Senators from Alaska, Hawaii and Virginia have joined forces in a resolution calling on the U.S. Senate to ratify the United Nations Convention on the Law of the Sea (UNCLOS).
Senators Lisa Murkowski (R-AK), Mazie Hirono (D-HI) and Tim Kaine (D-VA) introduced the resolution in the Senate on May 18. A similar resolution was introduced in the U.S. House in April by Representatives Joe Courtney (D-CT) and Don Young (R-AK).
UNCLOS, which is already ratified by 166 nations and the European Union, details rights and responsibilities of countries regarding the world’s oceans, including guidelines for businesses and management of marine natural resources.
Hirono noted that the world currently is facing challenges from those seeking to prevent international freedom of navigation worldwide, including in the Strait of Hormuz, the South China Sea, the Arctic and the Black Sea. It is time, she said, for the United States to become party to the UNCLOS, which provides a legal framework to protect the right of free passage through territorial seas.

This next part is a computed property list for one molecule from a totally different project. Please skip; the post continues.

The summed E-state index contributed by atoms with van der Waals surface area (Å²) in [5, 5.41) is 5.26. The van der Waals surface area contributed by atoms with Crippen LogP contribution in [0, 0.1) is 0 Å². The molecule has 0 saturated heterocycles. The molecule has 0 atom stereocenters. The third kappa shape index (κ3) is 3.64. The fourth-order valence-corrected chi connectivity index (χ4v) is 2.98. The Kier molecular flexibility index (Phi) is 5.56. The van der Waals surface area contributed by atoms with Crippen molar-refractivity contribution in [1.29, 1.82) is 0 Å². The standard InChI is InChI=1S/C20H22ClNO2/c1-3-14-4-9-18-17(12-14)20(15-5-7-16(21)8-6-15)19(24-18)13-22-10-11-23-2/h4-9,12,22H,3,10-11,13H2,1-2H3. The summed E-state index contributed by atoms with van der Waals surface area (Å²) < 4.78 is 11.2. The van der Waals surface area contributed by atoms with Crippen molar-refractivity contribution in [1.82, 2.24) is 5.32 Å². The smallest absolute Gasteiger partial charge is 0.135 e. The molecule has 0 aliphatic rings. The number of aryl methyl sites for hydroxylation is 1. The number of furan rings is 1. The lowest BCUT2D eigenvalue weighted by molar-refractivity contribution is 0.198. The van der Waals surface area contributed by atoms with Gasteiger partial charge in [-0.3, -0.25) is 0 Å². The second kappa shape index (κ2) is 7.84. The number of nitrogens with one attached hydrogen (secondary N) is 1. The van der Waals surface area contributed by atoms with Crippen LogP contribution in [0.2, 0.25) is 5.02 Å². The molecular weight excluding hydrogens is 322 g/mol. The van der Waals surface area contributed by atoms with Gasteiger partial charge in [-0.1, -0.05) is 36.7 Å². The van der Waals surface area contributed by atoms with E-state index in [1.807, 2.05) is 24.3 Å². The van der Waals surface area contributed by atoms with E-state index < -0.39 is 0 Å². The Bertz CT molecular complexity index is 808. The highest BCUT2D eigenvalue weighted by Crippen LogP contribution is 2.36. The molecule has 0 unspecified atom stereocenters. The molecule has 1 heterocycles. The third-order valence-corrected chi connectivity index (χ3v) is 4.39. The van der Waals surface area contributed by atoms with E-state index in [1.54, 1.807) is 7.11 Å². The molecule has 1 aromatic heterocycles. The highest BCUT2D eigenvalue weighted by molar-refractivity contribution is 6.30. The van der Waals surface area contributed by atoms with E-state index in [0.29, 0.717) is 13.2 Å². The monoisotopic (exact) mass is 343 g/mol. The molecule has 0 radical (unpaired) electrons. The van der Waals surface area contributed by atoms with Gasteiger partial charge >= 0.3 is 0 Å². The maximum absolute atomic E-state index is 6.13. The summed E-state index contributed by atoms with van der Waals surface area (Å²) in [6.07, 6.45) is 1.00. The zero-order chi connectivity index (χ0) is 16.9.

Murkowski said the treaty provides immense value to the U.S., helping to avoid conflict by resolving issues diplomatically and through litigation rather than relying on customary law and military presence. In the Arctic, the treaty would allow the U.S. to resolve territorial disputes of continental shelf claims as more access is being seen in a region that up to now has been inaccessible, she said.
The Senate’s failure to ratify UNCLOS, Kaine said, places the U.S. at a disadvantage when dealing with threats to our national security and commerce, particularly by China in the South China Sea.
The U.S. signed UNCLOS on July 29, 1994, but the U.S. Senate has yet to ratify the treaty, despite urging from environmental, scientific, labor and industry organizations. Hirono and Murkowski, along with Courtney and Young, also called for the Senate to ratify UNCLOS in 2019.